How Will the Coronavirus Crisis Impact the Economy?
February 3, 2020
By Tom Limoges
Asst. VP - Investments
The stock market hates uncertainty. Recent examples include trade wars, geopolitical events and natural disasters. As we witnessed over the last few weeks, pandemic fears can also raise the volatility of the markets. Many investors fear the effects of a spreading Coronavirus in China and the potential impact on the global economy.
Over the past few days and week, our clients have asked us: “What is Coronavirus? And how does it affect my investments?”
Coronavirus Outbreak: What We Know
The Coronavirus has its roots traced to a market in the city of Wuhan, China. The virus affects the respiratory system of its hosts and has an incubation period of up to 14 days. Comparisons have been made between the Coronavirus and the SARS epidemic of 2003. However, the Coronavirus appears to have spread more quickly than SARS (chart below) as it is believed that the virus can be transmitted while people show no signs of symptoms.
The death rate appears to be lower than that of the SARS, but it is possible that the rate could rise as more data is collected. The global response has been dramatic as many countries have cut off air travel and quarantined travelers that visited areas affected by the virus. So far, the number of cases outside of China have been minimal and contained.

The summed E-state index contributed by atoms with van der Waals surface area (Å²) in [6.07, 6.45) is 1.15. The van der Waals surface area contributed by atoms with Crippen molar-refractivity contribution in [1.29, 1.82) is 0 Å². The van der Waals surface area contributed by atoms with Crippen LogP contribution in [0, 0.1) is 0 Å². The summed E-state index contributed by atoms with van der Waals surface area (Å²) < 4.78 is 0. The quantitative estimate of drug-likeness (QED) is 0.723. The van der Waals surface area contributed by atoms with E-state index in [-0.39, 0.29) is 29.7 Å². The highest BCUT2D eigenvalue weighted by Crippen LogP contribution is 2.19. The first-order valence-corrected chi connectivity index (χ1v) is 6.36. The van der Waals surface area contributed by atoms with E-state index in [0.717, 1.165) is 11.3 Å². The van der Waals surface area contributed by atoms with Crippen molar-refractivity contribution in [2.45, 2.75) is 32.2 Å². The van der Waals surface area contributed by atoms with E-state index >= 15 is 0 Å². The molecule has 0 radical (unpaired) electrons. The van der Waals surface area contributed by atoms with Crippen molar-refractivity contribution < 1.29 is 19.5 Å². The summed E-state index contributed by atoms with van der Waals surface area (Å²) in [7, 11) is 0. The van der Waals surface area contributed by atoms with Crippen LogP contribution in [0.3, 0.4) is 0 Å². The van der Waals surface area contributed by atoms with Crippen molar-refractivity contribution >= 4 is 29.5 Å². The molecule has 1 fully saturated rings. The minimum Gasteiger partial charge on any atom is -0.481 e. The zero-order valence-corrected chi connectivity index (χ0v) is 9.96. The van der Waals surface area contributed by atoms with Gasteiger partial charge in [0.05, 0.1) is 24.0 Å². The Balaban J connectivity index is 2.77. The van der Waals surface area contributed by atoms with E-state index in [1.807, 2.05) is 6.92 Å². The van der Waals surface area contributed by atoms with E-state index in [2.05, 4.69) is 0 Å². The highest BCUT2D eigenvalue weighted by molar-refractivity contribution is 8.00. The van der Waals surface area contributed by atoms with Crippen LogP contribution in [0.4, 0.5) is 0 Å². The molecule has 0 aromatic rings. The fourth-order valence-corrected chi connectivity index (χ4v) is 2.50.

What are the Market Implications of Coronavirus?
Assuming the outbreak is contained over the next few weeks, markets should improve over the course of the year. There are concerns that the virus outbreak will slow global growth in the near term, mainly in China. Longer term effects should be minimal. History has shown that once the World Health Organization declares a global health emergency (chart below), equity markets tend to recover. The World Health Organization declared the Coronavirus a global health emergency on Jan. 30.
What Should Investors Do?
We do not discount the human impact the pandemic has on the Chinese and global population. Relating to economic growth, the Coronavirus represents a short term risk to global growth and the volatility of the equity markets. Provided that the pandemic is brought under control in the coming weeks, markets should continue to advance as we move into the year. Our portfolios will remain fully invested.
Ironically, uncertainty is one of the few things we can be certain about in life. When the future is unclear, we can look back to the past to try to make sensible predictions and preparations. The Coronavirus has shaken people’s confidence in 2020 — but by studying the past, we can look to the future with more peace of mind.
If you have any more questions about how Coronavirus or other world events can have an impact on your portfolio, contact an advisor today.
Photo caption: People wearing surgical masks sit in a subway in Shanghai, China; where fears of a new type coronavirus pneumonia that started in Wuhan has been spreading. Credit Getty Images